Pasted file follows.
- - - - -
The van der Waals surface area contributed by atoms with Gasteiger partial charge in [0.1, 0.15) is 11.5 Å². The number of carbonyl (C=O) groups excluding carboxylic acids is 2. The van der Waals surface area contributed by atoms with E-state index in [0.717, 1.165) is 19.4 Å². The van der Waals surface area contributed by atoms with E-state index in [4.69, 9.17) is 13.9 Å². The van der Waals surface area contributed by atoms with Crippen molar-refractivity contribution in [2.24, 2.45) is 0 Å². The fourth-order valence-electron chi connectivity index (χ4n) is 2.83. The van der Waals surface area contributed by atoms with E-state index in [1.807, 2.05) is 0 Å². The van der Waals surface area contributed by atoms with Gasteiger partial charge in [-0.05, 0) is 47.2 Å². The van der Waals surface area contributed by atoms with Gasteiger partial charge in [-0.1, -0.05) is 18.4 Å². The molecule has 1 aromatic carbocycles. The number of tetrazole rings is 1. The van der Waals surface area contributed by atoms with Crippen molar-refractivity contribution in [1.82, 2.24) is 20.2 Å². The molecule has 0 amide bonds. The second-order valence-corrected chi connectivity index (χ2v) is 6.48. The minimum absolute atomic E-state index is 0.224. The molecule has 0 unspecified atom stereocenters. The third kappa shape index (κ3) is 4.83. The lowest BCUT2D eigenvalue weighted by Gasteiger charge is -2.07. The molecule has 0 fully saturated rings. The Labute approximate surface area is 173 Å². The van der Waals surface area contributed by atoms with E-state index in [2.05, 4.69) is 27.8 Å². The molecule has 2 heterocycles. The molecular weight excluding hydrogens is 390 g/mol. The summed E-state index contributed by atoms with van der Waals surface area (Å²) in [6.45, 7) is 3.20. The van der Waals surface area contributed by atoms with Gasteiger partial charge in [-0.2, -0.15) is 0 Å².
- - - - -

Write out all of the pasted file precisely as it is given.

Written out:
The van der Waals surface area contributed by atoms with Gasteiger partial charge in [0.1, 0.15) is 11.5 Å². The number of carbonyl (C=O) groups excluding carboxylic acids is 2. The van der Waals surface area contributed by atoms with E-state index in [0.717, 1.165) is 19.4 Å². The van der Waals surface area contributed by atoms with E-state index in [4.69, 9.17) is 13.9 Å². The van der Waals surface area contributed by atoms with Crippen molar-refractivity contribution in [2.24, 2.45) is 0 Å². The fourth-order valence-electron chi connectivity index (χ4n) is 2.83. The van der Waals surface area contributed by atoms with E-state index in [1.807, 2.05) is 0 Å². The van der Waals surface area contributed by atoms with Gasteiger partial charge in [-0.05, 0) is 47.2 Å². The van der Waals surface area contributed by atoms with Gasteiger partial charge in [-0.1, -0.05) is 18.4 Å². The molecule has 1 aromatic carbocycles. The number of tetrazole rings is 1. The van der Waals surface area contributed by atoms with Crippen molar-refractivity contribution in [1.82, 2.24) is 20.2 Å². The molecule has 0 amide bonds. The second-order valence-corrected chi connectivity index (χ2v) is 6.48. The minimum absolute atomic E-state index is 0.224. The molecule has 0 unspecified atom stereocenters. The third kappa shape index (κ3) is 4.83. The lowest BCUT2D eigenvalue weighted by Gasteiger charge is -2.07. The molecule has 0 fully saturated rings. The Labute approximate surface area is 173 Å². The van der Waals surface area contributed by atoms with E-state index in [2.05, 4.69) is 27.8 Å². The molecule has 2 heterocycles. The molecular weight excluding hydrogens is 390 g/mol. The summed E-state index contributed by atoms with van der Waals surface area (Å²) in [6.45, 7) is 3.20. The van der Waals surface area contributed by atoms with Gasteiger partial charge in [-0.2, -0.15) is 0 Å².